The N-Word & Punjabi Music – The Onus Is On Western Artists!

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The Punjabi music scene is growing daily and becoming more varied. One niche part of the scene that has grown quicker than others is the Punjabi rap scene. We now have more youngsters than ever listening to Hip Hop and rap music from our communities across the globe. These new rap music fans have bought into the Hip Hop lifestyle, culture and way of life. Though one aspect that also seems to have transcended into Punjabi music is the use of the N-word! Is this justifiable?

In urban neighbourhoods across countries in the west Asian families have lived side by side with West Indian, African and African Americans. The pockets of the population have been segregated from larger white communities and the bond between different sets of people has bounded communities.  As such, cultural exchange has emerged naturally over decades, one that exists across local business cooperation, community organizing, cuisines and street language. Yet boundaries have always existed. No Asian 20 years ago would have used the N-Word and other communities would have not used the P-Word. So what changed?

Firstly it is not just South Asian artists who have been called out for this, Fat Joe, French Montona, DJ Khaled and Fat Joe have all had questions asked of them reference the use of the N-Word.

The difference between those artists and Punjabi artists (especially ones from India) is they do have an appreciation of what the N-Word means and it’s troubled past. Unfortunately for the Desi scene it just seems to be a throwaway term that adds nothing to their art and surely raises questions about the songs from India being racist!

Anupa Ministry in 2017 stated: I’m definitively of the opinion that it’s not a word non-black people should use, particularly when, like in Nav’s music, it feels extraneous and a juvenile attempt to signify belonging that could be better expressed by someone whose livelihood trades in words. 

The Punjabi rap market is attempting to be the American rap scene and forgetting its very own roots. The bling, gangster vibe, drug references and macho element of the new rap scene have seen Punjabi rappers asking the public to see them in the same light as their black peers. In the west, Asian rappers are bought up in mixed environments and we can see why the word is used by some. This does not make it right.

How would we as the Asian community feel if black rappers used the P-Word on a regular basis? Not just used it but aimed it at Asians in their raps? Would we stand and take it? Would there be a backlash? We are pretty sure there would be! Perhaps within their inner circles and among their black friends, they are able to use the word without consequences. But, let’s leave that there.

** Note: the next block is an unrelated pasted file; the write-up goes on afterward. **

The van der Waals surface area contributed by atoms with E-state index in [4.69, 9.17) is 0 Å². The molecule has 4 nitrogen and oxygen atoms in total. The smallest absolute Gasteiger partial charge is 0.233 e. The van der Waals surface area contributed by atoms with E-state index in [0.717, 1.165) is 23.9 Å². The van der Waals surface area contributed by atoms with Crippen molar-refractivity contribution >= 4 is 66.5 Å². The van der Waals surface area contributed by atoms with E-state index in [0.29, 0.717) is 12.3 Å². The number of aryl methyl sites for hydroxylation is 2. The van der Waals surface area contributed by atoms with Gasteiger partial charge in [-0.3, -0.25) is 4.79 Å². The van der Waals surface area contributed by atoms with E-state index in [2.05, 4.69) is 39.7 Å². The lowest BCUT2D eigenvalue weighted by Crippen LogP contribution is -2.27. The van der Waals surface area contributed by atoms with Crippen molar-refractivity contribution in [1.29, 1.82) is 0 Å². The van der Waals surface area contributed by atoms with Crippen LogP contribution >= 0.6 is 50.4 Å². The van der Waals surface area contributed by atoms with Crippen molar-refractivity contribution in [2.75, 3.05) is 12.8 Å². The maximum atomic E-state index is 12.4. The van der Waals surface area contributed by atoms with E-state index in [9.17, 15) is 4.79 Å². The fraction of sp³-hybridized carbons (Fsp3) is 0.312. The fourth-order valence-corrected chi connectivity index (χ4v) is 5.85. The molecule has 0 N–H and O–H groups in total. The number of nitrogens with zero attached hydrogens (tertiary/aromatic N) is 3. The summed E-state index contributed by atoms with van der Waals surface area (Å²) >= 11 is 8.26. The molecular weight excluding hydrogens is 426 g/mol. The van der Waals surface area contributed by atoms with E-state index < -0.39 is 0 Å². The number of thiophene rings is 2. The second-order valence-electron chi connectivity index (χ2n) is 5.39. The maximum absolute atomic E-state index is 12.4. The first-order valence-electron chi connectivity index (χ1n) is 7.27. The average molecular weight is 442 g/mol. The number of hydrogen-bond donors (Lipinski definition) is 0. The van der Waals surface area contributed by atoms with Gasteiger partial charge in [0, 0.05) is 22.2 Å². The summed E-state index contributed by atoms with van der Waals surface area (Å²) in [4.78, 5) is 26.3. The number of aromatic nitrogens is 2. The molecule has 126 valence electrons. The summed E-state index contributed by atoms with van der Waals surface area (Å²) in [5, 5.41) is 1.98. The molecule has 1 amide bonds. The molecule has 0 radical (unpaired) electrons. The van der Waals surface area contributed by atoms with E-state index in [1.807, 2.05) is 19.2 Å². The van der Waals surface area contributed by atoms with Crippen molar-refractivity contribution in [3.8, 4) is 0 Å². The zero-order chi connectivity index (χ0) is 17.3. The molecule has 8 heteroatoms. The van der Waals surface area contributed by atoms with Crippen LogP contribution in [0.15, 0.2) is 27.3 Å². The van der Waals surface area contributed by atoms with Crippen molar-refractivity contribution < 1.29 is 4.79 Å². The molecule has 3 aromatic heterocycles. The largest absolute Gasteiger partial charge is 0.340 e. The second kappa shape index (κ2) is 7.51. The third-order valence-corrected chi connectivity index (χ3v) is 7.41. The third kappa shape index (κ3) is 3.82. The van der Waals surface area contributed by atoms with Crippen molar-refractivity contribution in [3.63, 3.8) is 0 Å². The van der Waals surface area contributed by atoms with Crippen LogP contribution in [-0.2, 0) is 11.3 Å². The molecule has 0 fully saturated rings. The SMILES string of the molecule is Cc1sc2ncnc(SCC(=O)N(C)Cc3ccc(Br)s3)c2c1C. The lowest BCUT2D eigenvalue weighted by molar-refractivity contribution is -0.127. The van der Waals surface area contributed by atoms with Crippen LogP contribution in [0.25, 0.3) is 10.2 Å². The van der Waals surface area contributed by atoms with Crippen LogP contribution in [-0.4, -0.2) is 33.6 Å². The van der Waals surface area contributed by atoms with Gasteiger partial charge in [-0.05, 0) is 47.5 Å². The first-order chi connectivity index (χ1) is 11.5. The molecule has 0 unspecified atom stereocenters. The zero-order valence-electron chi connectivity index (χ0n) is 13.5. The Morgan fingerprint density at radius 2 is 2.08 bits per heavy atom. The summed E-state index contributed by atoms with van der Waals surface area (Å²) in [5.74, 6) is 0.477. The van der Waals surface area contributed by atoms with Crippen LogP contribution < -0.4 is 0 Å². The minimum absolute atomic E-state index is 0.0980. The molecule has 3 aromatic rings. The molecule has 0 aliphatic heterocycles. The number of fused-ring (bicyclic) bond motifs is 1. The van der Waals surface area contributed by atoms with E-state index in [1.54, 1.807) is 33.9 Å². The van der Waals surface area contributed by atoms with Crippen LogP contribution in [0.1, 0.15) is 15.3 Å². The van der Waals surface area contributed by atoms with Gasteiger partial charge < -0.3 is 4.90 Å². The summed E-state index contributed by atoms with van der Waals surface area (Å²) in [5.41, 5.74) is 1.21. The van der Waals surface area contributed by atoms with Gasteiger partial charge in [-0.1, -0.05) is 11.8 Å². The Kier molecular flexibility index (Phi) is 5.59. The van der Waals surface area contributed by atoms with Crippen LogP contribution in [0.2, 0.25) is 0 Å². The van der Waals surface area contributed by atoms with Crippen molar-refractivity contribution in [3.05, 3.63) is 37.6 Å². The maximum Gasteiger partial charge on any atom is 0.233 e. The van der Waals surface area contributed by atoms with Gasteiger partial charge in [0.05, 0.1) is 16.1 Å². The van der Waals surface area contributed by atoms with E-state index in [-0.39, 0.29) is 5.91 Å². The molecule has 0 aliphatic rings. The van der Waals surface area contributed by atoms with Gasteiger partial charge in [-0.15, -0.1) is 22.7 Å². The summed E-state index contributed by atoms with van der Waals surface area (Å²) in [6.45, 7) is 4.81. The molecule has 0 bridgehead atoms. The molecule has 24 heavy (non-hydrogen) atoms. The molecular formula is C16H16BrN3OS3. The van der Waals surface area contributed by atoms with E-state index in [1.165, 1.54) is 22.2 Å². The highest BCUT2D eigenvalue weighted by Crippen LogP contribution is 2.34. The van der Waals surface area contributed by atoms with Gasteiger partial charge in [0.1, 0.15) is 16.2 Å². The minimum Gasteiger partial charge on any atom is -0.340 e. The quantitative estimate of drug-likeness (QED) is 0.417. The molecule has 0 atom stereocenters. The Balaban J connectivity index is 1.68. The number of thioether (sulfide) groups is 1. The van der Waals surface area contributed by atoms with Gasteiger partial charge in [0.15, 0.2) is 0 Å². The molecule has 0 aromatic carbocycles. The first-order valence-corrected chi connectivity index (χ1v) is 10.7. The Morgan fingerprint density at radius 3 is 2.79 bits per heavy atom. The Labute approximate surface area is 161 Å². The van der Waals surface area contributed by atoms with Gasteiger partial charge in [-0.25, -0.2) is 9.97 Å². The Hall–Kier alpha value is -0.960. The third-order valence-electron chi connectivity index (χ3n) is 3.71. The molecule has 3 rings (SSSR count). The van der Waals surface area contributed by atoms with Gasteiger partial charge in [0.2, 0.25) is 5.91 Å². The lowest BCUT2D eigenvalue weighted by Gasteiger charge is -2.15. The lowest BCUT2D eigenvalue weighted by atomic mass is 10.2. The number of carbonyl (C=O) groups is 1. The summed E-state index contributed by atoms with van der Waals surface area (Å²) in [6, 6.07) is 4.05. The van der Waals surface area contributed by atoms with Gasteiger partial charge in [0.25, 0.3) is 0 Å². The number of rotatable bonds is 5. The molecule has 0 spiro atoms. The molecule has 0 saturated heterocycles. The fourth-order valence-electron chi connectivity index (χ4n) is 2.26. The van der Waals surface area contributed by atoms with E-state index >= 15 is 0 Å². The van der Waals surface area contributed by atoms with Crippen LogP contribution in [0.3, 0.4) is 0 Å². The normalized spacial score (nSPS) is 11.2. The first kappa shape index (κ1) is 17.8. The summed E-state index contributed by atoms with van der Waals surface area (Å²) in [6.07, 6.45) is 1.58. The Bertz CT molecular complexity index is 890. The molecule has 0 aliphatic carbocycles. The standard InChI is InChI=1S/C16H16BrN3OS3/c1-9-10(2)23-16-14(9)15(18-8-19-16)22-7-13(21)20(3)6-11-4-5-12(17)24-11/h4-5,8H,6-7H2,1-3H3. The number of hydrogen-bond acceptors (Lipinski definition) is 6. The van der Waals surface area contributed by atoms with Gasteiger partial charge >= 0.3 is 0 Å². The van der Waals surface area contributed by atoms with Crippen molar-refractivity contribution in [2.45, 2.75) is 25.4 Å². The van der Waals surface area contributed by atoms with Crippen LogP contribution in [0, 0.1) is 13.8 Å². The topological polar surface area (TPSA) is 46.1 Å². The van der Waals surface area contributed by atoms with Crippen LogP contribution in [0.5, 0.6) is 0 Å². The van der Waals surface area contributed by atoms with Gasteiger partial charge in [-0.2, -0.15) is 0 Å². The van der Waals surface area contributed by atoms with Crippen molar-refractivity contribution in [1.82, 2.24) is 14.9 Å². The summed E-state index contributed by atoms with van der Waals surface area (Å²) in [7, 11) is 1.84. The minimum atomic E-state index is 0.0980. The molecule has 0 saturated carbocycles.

In her book Bhangra and the Asian Underground, San Francisco State University professor Falu Bakrania theorized that, in the U.K., “dominant notions of Asian and black men construct them relationally, wherein the Asian is seen as being effeminate and the black as hypermasculine. Although South Asian men have not been constructed unilaterally and transhistorically as effeminate, in urban youth culture in Britain black masculinity remains a prominent signifier of hipness.” In North America, where the white mainstream inhales any trace of black cool, we suggest that Punjabi rappers are not immune from Bakrania’s analysis

Anupa Ministry – Giving Punjabi rappers a pass is faulty because it ignores the massive problem of racism directed at black people by South Asians both in the diaspora, as well as in countries like India where African students are routinely assaulted. This is a distinct cultural legacy, something that carries through an overwhelming majority of South Asian households, which have been established by colonization and perpetuated by American white supremacy. Using the N-word in their music is the Punjabi rap games way of suggesting proximity to an experience that ultimately isn’t equivalent.

Punjabi artists in the west should be leading the change to lessen the use of the N-Word! By not doing so songs like this will continue to set the scene back!

The onus is on western Punjabi rappers to stop using the N-word. It is only when they stop doing it will people in India stop using it. You only have to go to YouTube and see how Africans singing Punjabi songs have videos labelled as N***a singing or N***A dancing. Western artists using the N-Word are to blame for this! Punjabi rappers are giving the N-Word a weird kind of ‘cool credibility’ and Indians are running with it!

This needs to stop! This week has seen a Punjabi song removed from YouTube because of its racist content. The song was titled N***A Jatt! That song was produced and released in India by an artist who has never set foot abroad – Artists in the west made him think to call the song that was ‘cool’!

Producers from India who think the N-Word is cool are dropping it into songs because they know no better!! This years’ biggest Punjabi song to date starts off with the N-Word! Let’s reign it in people, let’s stop blaming people in India for something artists in the west have made absurdly ‘cool’!

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